The atrocities committed by the Nazis against the Jews during WWII have been well-documented on film. The Holocaust has been the subject of many narrative films, most of them concentrating either on noted victims or highlighting life in the camps. One of the issues of the Holocaust that isn’t discusses as thoroughly is the art theft perpetrated by the Nazis – countless works of art have been confiscated and stolen from Jewish families during WWII, and the few lucky who survived the Holocaust had to endure the refreshed indignity of valiantly doing battle in the courts to get their works back.
In Simon Curtis’ latest film, Woman in Gold, the work of art in question is Gustav Klimt’s famed Portrait of Adele Bloch-Bauer I. The work’s subject, Adele Bloch-Bauer, was an Austrian socialite and a muse of Klimt’s (and possible paramour). Married to a wealthy sugar baron, Bloch-Bauer was a supporter of the arts and hosted salons in her spacious apartment in Vienna. The source of the conflict in Woman in Gold resides in Bloch-Bauer’s will which stipulated that the painting be donated to the Belvedere Palace. Bloch-Bauer died in 1925 and her husband fled Austria when Germany annexed Austira in 1938. His home was raided and his possessions looted, including Portrait of Adele Bloch-Bauer which was acquired by the Belvedere Palace.
This brief synopsis of the background of Portrait of Adele Bloch-Bauer is important because the story deals with Bloch-Bauer’s living relative, Maria Altmann (Helen Mirren), who upon discovering that her late sister was trying to recover artwork stolen by the Nazis, gets in touch with Randol “Randy” Schoenberg (Ryan Reynolds), a young attorney, to help her make a claim for restitution – essentially, she and Schoenberg take on the government of Austria in hopes of getting back the Klimt painting. Predictably, the Austrian government stonewalls Altmann, as Portrait of Adele Bloch-Bauer is coined the Austrian Mona Lisa, and therefore losing the painting would be a huge blow to the country’s cultural standing.
But none of this is important to Altmann, who had to abandon her family when the Nazis racist policies posed a threat to Jews in Europe. The legal battle was long and protracted going all the way to the Supreme Court, before being settled by a panel of mediators.
Curtis’ ambitious film tries to do a lot in less than two hours. Not only does he cover the courtroom dramas, but he also includes flashbacks to prewar Austria, where a young Maria (Tatiana Maslany) grows up in a world of culture, art, wealth, and privilege. He handles the flashbacks well enough, but during the present time sequences, he has a tendency to leap through blocks of time – sometimes months at a time, during which we don’t know what happens. Understandably, this is because during a long, protracted legal case, there’s a lot of down time. But the result is it feels rushed, as if Curtis couldn’t be bothered to deal with the more mundane parts of Altmann’s life.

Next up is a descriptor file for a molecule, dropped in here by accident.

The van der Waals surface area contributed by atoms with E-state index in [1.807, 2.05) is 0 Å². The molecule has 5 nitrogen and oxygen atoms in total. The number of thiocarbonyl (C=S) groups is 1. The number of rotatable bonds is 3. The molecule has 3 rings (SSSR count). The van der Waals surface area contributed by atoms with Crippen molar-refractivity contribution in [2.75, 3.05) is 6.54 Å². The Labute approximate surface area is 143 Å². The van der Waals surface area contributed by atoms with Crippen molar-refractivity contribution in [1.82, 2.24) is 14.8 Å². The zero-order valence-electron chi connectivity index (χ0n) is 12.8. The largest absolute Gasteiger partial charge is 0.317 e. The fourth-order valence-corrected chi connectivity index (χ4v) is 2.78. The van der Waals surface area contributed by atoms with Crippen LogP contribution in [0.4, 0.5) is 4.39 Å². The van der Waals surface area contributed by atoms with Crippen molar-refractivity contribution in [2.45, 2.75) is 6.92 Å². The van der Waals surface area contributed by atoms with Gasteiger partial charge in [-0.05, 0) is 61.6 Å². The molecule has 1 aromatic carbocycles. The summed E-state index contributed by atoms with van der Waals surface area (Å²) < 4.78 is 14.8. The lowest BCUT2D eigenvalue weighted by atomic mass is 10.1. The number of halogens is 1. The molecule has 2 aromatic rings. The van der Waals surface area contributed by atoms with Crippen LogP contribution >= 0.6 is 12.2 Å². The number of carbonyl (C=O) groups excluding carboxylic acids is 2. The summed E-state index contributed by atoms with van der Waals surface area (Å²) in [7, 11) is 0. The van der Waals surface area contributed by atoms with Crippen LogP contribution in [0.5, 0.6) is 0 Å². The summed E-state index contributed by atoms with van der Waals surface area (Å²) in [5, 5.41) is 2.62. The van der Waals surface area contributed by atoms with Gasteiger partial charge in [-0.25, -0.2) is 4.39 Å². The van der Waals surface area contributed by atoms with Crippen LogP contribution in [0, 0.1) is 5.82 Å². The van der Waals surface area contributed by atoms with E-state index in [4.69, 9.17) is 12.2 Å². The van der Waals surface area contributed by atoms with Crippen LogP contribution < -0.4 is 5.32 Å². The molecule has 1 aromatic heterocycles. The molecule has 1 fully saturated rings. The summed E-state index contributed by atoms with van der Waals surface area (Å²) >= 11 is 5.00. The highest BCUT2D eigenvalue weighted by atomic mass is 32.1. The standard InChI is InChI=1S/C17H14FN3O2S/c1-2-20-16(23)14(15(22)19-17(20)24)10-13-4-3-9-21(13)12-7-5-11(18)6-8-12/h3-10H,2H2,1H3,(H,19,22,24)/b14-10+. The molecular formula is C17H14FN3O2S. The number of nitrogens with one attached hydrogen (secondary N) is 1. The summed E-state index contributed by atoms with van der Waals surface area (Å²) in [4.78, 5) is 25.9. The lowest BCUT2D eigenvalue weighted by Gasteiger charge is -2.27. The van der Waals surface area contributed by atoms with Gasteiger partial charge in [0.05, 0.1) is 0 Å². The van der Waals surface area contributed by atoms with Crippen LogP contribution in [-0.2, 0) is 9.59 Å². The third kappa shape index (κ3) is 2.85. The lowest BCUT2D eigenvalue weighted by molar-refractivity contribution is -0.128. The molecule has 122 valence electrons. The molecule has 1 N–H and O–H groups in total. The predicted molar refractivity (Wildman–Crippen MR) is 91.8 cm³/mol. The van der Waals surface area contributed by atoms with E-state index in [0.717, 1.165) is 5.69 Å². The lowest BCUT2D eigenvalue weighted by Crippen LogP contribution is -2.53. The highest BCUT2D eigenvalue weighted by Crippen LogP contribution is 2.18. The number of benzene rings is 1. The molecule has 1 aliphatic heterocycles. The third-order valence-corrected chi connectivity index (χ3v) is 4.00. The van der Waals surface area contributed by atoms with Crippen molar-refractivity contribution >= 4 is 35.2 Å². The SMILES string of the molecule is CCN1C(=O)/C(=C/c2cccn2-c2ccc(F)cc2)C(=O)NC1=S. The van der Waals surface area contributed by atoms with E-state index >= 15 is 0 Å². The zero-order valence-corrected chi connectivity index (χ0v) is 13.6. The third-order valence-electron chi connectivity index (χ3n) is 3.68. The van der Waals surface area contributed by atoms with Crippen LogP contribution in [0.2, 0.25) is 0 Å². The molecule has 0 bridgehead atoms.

But Curtis’ periodically clumsy direction is only one debit. The other is the script, written by Alexi Kaye Campbell. He takes a large and sprawling story and admirably whittles it down to a sympathetic and inspirational David and Goliath narrative. In his hands, Maria Altmann emerges as a wronged heroine who is fighting to preserve her family’s legacy. Unfortunately, this makes the character a bit two-dimensional. Also unfortunate is Kaye Campbell’s decision to ignore the other members of Altmann’s family who survived the Holocaust – in particular her niece, Dr. Nelly Auersperg, who had mixed feelings about Schoenberg’s methods, and who was reticent about taking the Klimt paintings out of Austria. The subsequent events after the legal case caused an irreparable rift between Altman and Auersperg, and the two stopped speaking to each other. If Kay Campbell included these important details, a fuller, richer image of Altmann would’ve emerged; instead, on paper, Altmann is reduced to a plucky old lady, though Helen Mirren is able to flesh out the character more. What made Altmann so intriguing was her glamor as well as her wit – Kay Campbell managed to keep some of that, and Mirren’s strong comic timing allows for some of that humor to shine through.
Unfortunately, as the crusading lawyer, Reynolds is bland and doesn’t impress. He’s saddled with a strange character that is equal parts nerd, nebbish, and cipher, and cannot get over these flaws. He and Mirren share little chemistry, and their relationship tips into the cliched “spunky old lady/respectful young man” trope too often. As for the rest of the cast: it’s peppered with some familiar faces – Jonathan Pryce is unrecognizable as Chief Justice William Rehnquist, Katie Holmes is wasted as Schoenberg’s saintly wife, and Elizabeth McGovern has a cameo as Judge Florence-Marie Cooper, but it’s Mirren’s show, and it’s a good vehicle for her to show off her considerable acting chops. Without her, the film would be an earnest, but ultimately failed attempt at highlighting a tragic chapter in world history.